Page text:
By Jane Wu
Air infiltration of buildings causes significant heating/cooling energy loss and permits moisture and condensation to collect in the walls. This interstitial condensation creates significant problems for buildings and occupants alike, including poor air quality, mold and mildew, and even structural damage.
To prevent these destructive outcomes, no building design today is complete without a continuous air barrier. However, architects and engineers are faced with the challenge of selecting an air barrier from the many types available, including the choice between vapor permeable and vapor impermeable air barriers.
Understanding vapor drive
Moisture vapor naturally diffuses into and through wall structures – a phenomenon called “vapor drive.” The degree of vapor drive is controlled by the porosity of the wall, together with environmental factors, especially moisture and temperature gradients. Moisture vapor will naturally move from a high concentration to a lower concentration and from the warm side to the cooler side. The greater the difference of the moisture gradient and temperature gradients, the greater the vapor drive.
What this means is that vapor drive will act differently, relative to a wall, depending on the climate, or even the time of year. Consider the simplified climate map below.
Diffusion versus condensation
Temperature and moisture gradients also are the key factors driving condensation. As moist, warm air moves across a falling temperature gradient, it cools. When the air reaches its dew point – the temperature at which it can no longer hold water – condensation occurs on the surface bordering the temperature gradients.
In most wall structures, the temperature gradient is greatest across the insulation layer. As warm, moist air on one side contacts the cool or cold, dry air on the other side, vapor condenses – right inside the wall cavity.
On the other hand, under certain circumstances, some degree of vapor diffusion actually may help keep wall cavities dry, by allowing any trapped moisture to escape the same way it got in.
So, while an air barrier is intended to prevent air leakage through a wall, care must be taken to ensure it also helps minimize the chances for condensation in the wall cavity.
Modeling vapor drive
Determining whether to use a vapor permeable or vapor impermeable air barrier – and how to use it – depends on a couple of key factors:
- Climate: Where the wall is located
- Wall Design: Where the air barrier and the insulation layer are located in relation to each other in the wall; what type of cladding is used. When solar radiation heats the highly absorptive cladding, such as brick veneer and manufactured masonry veneer units, following rain, elevated vapor pressures occur and induce inward water vapor flow through the building wall.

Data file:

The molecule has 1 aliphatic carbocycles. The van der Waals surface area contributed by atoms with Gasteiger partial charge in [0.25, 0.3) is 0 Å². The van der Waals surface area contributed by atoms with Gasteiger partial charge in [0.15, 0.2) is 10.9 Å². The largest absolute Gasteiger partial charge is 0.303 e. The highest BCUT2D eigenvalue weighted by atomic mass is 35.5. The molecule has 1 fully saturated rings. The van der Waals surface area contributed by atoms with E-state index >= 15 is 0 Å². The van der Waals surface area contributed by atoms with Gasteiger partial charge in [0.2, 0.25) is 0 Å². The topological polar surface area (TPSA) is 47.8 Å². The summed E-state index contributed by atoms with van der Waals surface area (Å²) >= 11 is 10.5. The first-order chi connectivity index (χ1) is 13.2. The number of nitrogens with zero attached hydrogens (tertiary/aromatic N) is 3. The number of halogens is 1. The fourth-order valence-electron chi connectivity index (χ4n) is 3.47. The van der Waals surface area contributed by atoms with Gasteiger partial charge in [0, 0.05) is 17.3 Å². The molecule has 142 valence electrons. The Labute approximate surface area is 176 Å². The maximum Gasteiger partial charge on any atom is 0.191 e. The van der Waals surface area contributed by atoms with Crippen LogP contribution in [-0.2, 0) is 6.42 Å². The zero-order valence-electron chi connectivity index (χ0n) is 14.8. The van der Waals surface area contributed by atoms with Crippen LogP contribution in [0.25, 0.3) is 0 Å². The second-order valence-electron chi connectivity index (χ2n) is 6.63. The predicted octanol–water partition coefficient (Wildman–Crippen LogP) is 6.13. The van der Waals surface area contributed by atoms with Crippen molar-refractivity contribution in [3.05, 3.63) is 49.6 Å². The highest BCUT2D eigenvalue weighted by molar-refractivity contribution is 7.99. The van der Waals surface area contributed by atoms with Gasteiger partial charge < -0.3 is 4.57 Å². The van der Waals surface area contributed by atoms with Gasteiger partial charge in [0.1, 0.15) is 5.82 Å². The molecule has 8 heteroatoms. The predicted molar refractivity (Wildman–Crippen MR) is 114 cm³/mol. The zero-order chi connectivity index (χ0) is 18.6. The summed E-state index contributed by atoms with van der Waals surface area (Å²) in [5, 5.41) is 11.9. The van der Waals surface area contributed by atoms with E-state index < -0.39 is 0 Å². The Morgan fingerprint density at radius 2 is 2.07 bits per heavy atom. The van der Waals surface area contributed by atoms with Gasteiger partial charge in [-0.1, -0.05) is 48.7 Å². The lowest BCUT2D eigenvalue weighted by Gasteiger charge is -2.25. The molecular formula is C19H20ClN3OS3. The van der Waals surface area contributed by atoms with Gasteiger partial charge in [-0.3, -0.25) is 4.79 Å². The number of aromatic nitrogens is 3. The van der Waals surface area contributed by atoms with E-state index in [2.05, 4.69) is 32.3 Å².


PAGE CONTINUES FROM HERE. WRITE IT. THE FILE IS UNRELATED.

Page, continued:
To understand how climatic changes interact with specific wall structure designs, a good modeling tool like Grace’s Perm-A-View exterior wall design modeling service can be invaluable. The Perm-A-View analysis is a dynamic simulation of heat and moisture transport through a multi-layer exterior wall exposed to natural weather. The Perm-A-View output is a complete report quantifying the potential for organic (mold) growth on moisture-sensitive wall components and potential for corrosion on corrosive materials. The report also identifies how much energy would be required to maintain the specified interior temperature during a one-year period.
Other important considerations
For any air barrier to be effective in preventing air leakage, it must be continuous as vapor drive can find even the smallest gaps in protection. For this reason, using high-quality flashing systems at all openings is crucial to ensure a continuous air barrier throughout the building envelope.
In addition, the air barrier should be firmly adhered to the wall surface. This is especially critical in wall designs with an air space between the air barrier and the exterior cladding. In these designs, wrap-type air barriers can “billow” to pump air back into buildings or at fastening points, causing it to stretch or potentially tear at anchor points when negative wind loads are strong enough, in effect “inflating” the air barrier envelope. Once breached, the air barrier loses its effectiveness.
The prime choices for a firmly adhered air barrier are self-adhered membranes and fluid-applied membranes. Both are available in vapor permeable or impermeable variations, and both can deliver equivalent performance.
Maintaining optimum dry film thickness of a fluid-applied membrane is critical to its performance. The thickness must be sufficient to cover all high and low points of the substrate. If the layer is too thin, voids can occur, creating leaks.
The value of professional guidance
Both vapor permeable and vapor impermeable air barriers play critical roles in modern wall design. The choice of product is dependent on a wide range of factors, including climate, wall design and other building components. In addition, building materials continually are advancing, presenting architects with new choices, each with its own pros and cons. Working with a professional or manufacturer who has both the technical expertise and the modeling tools to fully evaluate your design against real-world conditions can save you time during the design phase and headaches down the road.
Jane Wu is marketing manager, commercial air barrier products, at Grace Construction Products. She can be reached at firstname.lastname@example.org. For more information, visit www.graceconstruction.com. This article was previously published in the March 2012 issue of Metal Architecture magazine.